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Financial Analysis, Planning and Forecasting Theory and Application. Chapter 21. Elementary Applications of Programming Techniques in Working-Capital Management . By Alice C. Lee San Francisco State University John C. Lee J.P. Morgan Chase Cheng F. Lee Rutgers University. Outline.
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Elementary Applications of Programming Techniques in Working-Capital Management
Alice C. Lee
San Francisco State University
John C. Lee
J.P. Morgan Chase
Cheng F. Lee
(Objective function), (21.1)
(i = 1, 2, 3) (21.7)
(i = 1, 2, …, m),
(j = 1, 2, …, n).
(j = 1, 2, …, n),
(i = 1, 2, …, m).
(i = 1, 2, 3, 4)
*Profit has a much higher priority than the working capital goal.
** The working capital goals have a much higher priority than the profit goal.
*** The priorities for all goals are similar.
Managing about the target balance
In this chapter, we have looked at a variety of financial-management problems and their solution through mathematical-programming techniques. As we have seen, linear-programming and goal-programming are very useful. We have also considered certain working-capital problems, including cash concentration and scheduling. In the next chapter we will again be using our linear-programming skills in long-range financial planning. We will use our knowledge gained from this chapter, in combination with other information, as inputs to our financial-planning models.
Following is a list of definitions of all variables used in the GP formulation
of the working-capital problem:
2 This appendix is reprinted from Sartoris, W. L., and M. L. Spruill, “Goal programming and working capital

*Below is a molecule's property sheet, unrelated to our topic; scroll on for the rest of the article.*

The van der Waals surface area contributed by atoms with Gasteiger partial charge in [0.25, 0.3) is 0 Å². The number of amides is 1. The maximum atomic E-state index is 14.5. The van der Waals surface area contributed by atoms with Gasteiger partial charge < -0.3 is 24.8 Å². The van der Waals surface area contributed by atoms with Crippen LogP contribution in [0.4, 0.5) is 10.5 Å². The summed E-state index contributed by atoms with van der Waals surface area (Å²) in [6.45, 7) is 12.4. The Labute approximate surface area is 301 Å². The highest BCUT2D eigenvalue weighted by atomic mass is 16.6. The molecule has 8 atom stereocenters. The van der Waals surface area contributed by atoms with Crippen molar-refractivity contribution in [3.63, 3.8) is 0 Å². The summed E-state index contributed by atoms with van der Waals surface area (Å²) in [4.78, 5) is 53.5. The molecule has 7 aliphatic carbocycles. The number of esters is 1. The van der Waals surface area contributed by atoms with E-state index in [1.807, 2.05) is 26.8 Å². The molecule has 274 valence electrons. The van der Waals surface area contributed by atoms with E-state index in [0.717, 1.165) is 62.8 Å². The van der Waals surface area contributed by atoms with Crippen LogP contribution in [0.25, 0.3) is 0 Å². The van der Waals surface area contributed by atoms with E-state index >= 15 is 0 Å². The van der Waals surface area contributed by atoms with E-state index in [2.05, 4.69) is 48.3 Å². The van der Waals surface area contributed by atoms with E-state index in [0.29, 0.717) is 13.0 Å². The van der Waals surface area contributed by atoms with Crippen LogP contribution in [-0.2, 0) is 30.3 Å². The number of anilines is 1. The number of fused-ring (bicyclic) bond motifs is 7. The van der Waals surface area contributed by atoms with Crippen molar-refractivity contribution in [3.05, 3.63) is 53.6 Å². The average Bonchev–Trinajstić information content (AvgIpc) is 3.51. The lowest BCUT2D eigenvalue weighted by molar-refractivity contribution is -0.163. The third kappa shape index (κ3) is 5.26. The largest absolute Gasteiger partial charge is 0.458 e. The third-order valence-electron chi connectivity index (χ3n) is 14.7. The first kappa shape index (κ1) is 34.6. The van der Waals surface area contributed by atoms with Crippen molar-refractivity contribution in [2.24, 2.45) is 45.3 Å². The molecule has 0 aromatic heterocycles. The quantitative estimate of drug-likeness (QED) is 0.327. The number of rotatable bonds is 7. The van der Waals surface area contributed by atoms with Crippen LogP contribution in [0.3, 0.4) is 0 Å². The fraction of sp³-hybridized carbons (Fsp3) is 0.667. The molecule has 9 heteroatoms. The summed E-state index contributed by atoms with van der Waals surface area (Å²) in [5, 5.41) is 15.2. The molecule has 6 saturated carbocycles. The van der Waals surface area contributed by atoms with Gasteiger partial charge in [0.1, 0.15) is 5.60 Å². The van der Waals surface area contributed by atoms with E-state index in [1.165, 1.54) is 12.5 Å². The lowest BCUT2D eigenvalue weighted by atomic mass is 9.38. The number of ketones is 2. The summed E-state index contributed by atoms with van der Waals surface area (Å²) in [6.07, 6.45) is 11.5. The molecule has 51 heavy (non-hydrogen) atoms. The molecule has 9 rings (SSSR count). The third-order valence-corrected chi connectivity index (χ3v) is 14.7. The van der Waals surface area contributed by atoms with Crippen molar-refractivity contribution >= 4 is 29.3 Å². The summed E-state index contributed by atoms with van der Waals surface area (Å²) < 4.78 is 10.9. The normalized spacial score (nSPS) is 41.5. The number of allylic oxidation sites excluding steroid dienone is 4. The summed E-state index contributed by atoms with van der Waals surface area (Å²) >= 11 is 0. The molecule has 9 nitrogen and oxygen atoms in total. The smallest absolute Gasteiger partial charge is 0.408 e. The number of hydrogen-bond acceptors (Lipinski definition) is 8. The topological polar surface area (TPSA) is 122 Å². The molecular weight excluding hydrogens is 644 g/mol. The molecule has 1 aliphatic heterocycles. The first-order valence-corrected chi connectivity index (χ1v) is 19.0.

management,” Financial Management (1974): 67-74, by permission of the authors and Financial
These weights are defined in Table 21.6 for ach of the three sets of priorities.
Using these definitions, the GP problem is formulated as follows:
The following list defines the constraint given by each row in the constraint matrix:
Row 1: Profit plus downside deviation = $2698.94;
Row 2: Time used in production at most 1000 hours;
Row3: At most 60 units of Y drawn from inventory;
Row 4: At most 30 units of Z drawn from inventory;
Row 5: At most 150 units of Y sold for cash;
Row 6: At most 100 units of Y sold on credit;
Row 7: At most 175 units of Z sold for cash;
Row 8: at most 250 units of Z sold on credit;
Row 9: Total cash goals 9;*
Row 10: Inventory loan constraint;*3
Row 11: Current ratio goal;*†
Row 12: Quick ratio goal; †
Row 13: Constraint requiring cash to be nonnegative;
Row 14: Sales of Y for cash plus sales of Y for credit must be greater than or equal to Y drawn from inventory;
Row 15: Sales of Z for cash plus sales of Z for credit must be greater than or equal to Z dawn from inventory.
*The numbers on the right-hand side include not only the goal but also constants carried to right-hand side of the equality from left-hand side.
† Both ratio goals have been linearized by multiplying right-hand side by denominator of ratio.
Cash: X8 = 5X1 -36X2 +7.5X3 -47X4 -3.5(60- X5)
-4.5(30- X6)+0.95X7 = 75;